gms | German Medical Science

63rd Annual Meeting of the German Society of Neurosurgery (DGNC)
Joint Meeting with the Japanese Neurosurgical Society (JNS)

German Society of Neurosurgery (DGNC)

13 - 16 June 2012, Leipzig

Endovascular revascularization of chronic near or complete occlusion of the internal carotid artery

Meeting Abstract

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  • S. Nemoto - Endovascular Surgery, Tokyo Medical and Dental University, Tokyo, Japan

Deutsche Gesellschaft für Neurochirurgie. Japanische Gesellschaft für Neurochirurgie. 63. Jahrestagung der Deutschen Gesellschaft für Neurochirurgie (DGNC), Joint Meeting mit der Japanischen Gesellschaft für Neurochirurgie (JNS). Leipzig, 13.-16.06.2012. Düsseldorf: German Medical Science GMS Publishing House; 2012. DocP 059

DOI: 10.3205/12dgnc446, URN: urn:nbn:de:0183-12dgnc4468

Published: June 4, 2012

© 2012 Nemoto.
This is an Open Access article distributed under the terms of the Creative Commons Attribution License (http://creativecommons.org/licenses/by-nc-nd/3.0/deed.en). You are free: to Share – to copy, distribute and transmit the work, provided the original author and source are credited.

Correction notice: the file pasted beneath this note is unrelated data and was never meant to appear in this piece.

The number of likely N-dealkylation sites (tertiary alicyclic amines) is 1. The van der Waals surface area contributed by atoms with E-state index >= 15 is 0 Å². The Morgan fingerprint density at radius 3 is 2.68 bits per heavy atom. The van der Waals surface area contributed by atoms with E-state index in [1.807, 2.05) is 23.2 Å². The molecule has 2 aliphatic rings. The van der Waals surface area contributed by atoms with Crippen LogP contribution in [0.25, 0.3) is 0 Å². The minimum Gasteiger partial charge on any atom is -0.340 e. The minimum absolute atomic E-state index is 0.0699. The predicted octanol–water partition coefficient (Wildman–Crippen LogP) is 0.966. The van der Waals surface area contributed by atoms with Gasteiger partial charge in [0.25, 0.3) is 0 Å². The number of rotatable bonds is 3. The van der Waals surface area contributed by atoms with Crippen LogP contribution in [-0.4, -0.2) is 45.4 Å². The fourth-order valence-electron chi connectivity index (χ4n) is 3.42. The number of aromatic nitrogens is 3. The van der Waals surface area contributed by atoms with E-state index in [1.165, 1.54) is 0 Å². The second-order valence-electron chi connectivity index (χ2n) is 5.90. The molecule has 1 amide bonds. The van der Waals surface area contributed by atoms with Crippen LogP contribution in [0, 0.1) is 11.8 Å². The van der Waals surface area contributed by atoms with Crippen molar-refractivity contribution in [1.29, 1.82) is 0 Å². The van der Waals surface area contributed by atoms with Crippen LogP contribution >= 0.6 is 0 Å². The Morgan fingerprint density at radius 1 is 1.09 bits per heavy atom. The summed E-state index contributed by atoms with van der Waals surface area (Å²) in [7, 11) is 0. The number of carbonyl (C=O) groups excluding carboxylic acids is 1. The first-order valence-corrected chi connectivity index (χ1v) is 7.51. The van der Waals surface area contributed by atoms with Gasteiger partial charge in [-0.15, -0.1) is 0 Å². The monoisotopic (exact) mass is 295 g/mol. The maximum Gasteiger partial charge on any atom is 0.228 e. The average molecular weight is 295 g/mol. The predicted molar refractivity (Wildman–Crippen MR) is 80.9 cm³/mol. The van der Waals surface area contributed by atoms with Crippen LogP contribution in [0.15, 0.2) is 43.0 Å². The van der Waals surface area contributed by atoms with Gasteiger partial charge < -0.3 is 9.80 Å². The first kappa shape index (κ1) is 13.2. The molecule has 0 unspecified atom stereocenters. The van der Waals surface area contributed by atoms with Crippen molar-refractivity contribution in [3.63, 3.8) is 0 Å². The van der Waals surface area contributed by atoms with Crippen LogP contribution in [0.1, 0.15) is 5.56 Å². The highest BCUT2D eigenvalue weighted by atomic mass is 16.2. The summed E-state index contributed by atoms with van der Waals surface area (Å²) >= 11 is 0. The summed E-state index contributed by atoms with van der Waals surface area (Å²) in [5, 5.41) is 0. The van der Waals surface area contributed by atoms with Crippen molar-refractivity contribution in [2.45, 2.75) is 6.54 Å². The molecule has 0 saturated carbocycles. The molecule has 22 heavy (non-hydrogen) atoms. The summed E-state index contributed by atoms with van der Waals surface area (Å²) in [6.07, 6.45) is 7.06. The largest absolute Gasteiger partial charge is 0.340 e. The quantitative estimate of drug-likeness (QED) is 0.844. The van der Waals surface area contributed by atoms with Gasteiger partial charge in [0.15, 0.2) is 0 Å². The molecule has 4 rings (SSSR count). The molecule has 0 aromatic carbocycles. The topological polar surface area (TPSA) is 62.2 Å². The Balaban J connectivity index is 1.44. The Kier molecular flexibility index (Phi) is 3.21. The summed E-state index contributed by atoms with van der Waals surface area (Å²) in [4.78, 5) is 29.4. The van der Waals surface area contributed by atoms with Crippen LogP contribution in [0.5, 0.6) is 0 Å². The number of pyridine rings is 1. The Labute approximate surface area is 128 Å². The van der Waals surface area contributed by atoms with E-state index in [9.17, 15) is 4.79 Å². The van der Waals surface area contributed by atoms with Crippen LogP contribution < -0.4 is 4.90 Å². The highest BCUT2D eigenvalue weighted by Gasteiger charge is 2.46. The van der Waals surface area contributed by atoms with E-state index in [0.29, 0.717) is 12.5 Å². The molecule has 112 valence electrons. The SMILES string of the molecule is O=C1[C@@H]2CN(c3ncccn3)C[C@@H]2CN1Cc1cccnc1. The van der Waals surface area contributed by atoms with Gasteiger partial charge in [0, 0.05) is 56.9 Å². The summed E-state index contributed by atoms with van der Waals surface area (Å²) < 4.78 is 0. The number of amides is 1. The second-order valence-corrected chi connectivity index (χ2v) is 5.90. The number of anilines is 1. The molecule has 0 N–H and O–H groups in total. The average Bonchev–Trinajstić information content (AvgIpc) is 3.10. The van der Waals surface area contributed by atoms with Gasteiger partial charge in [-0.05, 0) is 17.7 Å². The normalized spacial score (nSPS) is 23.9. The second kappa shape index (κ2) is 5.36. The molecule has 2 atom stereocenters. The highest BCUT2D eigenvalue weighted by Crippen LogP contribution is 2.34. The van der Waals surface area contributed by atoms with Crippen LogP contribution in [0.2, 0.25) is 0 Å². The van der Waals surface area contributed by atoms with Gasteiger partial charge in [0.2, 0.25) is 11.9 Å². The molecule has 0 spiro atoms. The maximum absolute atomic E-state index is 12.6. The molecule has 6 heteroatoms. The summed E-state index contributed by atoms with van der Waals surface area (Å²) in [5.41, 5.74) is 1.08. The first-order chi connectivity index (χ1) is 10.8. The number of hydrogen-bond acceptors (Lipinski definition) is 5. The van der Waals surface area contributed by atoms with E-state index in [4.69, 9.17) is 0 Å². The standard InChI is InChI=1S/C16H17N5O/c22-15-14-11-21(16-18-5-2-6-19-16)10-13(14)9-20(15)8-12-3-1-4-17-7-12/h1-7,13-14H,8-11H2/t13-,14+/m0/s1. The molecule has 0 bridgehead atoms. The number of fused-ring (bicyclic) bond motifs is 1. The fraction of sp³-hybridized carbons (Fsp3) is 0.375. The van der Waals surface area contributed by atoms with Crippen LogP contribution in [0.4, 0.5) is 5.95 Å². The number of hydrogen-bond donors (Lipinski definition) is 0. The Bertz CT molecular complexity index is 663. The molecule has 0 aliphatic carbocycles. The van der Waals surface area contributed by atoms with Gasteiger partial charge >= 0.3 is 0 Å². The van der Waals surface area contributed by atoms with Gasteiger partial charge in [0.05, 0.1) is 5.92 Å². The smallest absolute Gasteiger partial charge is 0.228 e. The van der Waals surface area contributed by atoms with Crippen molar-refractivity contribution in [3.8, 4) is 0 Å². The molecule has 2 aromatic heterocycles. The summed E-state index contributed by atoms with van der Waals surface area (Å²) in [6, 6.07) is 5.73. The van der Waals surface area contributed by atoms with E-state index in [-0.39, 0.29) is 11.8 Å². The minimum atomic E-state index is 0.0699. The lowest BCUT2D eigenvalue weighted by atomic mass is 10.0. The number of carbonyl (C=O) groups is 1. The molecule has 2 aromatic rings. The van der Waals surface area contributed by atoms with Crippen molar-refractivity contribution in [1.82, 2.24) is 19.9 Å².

Outline

Text

Objective: Near or complete occlusion of the internal carotid artery is not a good candidate for surgical treatment. No definite treatment is available for complete occlusion of the internal carotid artery except for acute occlusion. Our experience with endovascular revascularization of these chronic lesions is presented.

Methods: Endovascular revascularization was performed in 32 patients with near occlusion and 26 with chronic complete occlusion. A guide wire was advanced through the occluded internal carotid artery. With proximal and distal protection sequential angioplasty was performed. Carotid stent and coronary stent were deployed to the residual stenosis. Patients were followed up with angiography or 3D-CT.

Results: Technical success was obtained in all near occlusion and in 22 out of 26 complete occlusion. Complications were observed in three. One with retinal ischemia and two with transient hemiparesis. In follow-up, patency of the vessel was confirmed in all near occlusion and in 21 of 22 complete occlusion. Hemorrhagic stroke occurred in one patient who were on Coumadin. Ischemic stroke occurred in one with complete occlusion. Other patients were free from stroke after treatment.

Conclusions: Endovascular revascularization is promising for chronic near or complete occlusion of the internal carotid artery.